Zombie foreclosures: Richmond’s hidden housing crisis

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Jose Rodriguez, a stocky auto mechanic from Jalisco, Mexico, stood in a vacant plot in Richmond’s Iron Triangle, and told police that he didn’t want to leave. “I like this property, I’ve already spent $5,000 repairing it,” Rodriguez said. “I didn’t do anything wrong.”

Rodriguez has transformed the roughly 1,000-square-foot piece of foreclosed grass on 1st street. He built an outdoor kitchen, equipped with a working stove and stocked pantry, encased the perimeter with a particleboard fence, and painted a bright portrait of the Virgin Mary on a wall of the abandoned home in which he had taken up residence. “If I have to pay to get the house I’ll do it, I don’t want to sleep in the streets,” he said.

Rodriguez is occupying one of the many so-called “zombie foreclosure” sites in Richmond, meaning that the bank, upon foreclosing on the homeowner, never took ownership of the home. The practice allows banks to avoid liability. It also increases blight, and makes it difficult for the city to manage abandoned properties, which often turn into blighted eyesores.

People like Rodriguez have taken advantage of the situation. While the plot he occupies on 1st street is slated for demolition, he shouldn’t have a hard time finding another abandoned home to live in. There are 432 homes in some form of foreclosure in Richmond, according to data from RealtyTrac, an online real estate information company. And 13 percent of all the foreclosed properties in Contra Costa County are zombie titles.

“I began working here back when the foreclosure crisis started, but this is an even bigger crisis,” said Tim Higares, manager of Richmond’s Code Enforcement Unit, which is in charge of cleaning up blight. “These homes are sitting in this purgatory, and the city is left to figure out what to do with them.”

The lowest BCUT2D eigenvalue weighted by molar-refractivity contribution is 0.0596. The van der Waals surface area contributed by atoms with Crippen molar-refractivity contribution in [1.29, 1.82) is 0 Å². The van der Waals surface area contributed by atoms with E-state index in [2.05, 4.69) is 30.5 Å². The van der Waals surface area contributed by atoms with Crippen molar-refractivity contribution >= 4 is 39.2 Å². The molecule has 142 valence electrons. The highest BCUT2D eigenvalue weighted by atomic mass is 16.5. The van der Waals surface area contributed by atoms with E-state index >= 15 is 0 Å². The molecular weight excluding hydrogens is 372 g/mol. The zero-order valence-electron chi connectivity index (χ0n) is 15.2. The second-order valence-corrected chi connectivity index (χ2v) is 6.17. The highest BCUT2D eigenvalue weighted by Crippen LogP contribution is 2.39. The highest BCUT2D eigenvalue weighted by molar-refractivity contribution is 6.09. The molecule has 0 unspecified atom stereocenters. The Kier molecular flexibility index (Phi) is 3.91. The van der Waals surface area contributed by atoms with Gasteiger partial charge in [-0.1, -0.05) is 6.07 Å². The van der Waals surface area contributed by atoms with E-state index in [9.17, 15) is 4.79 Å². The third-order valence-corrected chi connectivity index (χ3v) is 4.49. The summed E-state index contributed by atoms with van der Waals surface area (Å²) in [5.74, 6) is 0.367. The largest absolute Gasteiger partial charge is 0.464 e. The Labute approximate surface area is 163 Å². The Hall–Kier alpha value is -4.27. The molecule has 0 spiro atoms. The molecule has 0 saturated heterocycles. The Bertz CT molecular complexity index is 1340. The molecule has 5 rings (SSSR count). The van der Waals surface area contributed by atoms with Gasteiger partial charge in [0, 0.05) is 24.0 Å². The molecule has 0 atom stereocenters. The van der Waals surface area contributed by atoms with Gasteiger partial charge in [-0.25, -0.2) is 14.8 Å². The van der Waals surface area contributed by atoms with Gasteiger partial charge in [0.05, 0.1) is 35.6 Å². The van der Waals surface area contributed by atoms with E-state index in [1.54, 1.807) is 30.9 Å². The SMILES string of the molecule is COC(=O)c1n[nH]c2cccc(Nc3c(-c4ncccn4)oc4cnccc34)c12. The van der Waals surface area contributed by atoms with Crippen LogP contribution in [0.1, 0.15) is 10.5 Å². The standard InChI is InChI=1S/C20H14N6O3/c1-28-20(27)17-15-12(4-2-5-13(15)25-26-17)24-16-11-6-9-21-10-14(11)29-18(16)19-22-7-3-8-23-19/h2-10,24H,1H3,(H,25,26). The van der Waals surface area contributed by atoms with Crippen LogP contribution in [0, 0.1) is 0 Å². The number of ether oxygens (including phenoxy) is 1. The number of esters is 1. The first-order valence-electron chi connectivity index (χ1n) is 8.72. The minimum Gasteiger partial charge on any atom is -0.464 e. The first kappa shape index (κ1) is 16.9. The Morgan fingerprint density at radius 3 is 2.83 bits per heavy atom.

In California, the average amount of time it takes for banks to foreclose on homes after sending a notice has more than doubled since 2007—from 154 days to 383 days—according to RealtyTrac. As a result, there were more than 29,000 zombie titles in the state as of March.

In Richmond, this has left the city responsible for maintaining scores of abandoned homes that have no clear owner. “There’s no easy solution right now for zombie properties,” Higares said, “and they destabilize neighborhoods.”

Jake Lawlor, who lives in Richmond’s North East neighborhood with his wife and 16-month old daughter, has watched a zombie home adjacent to his deteriorate over the past two years. “It’s not exactly falling apart, but it is super overgrown, it has a drab, peeling paint job,” he said.

The previous homeowner bought the property in 1993, according to the county assessor. Two years ago—after falling on hard times due to illness—the woman left the 3-bedroom house, Lawlor said. However JP Morgan Chase didn’t take ownership of the property until last March.

Over the years the home attracted waves of squatters. “Not knowing who’s in that house at any given time is unnerving,” Lawlor said. “The entire neighborhood is a little on edge about it, we just really want to get that place boarded up, or sold, or demolished, or something.”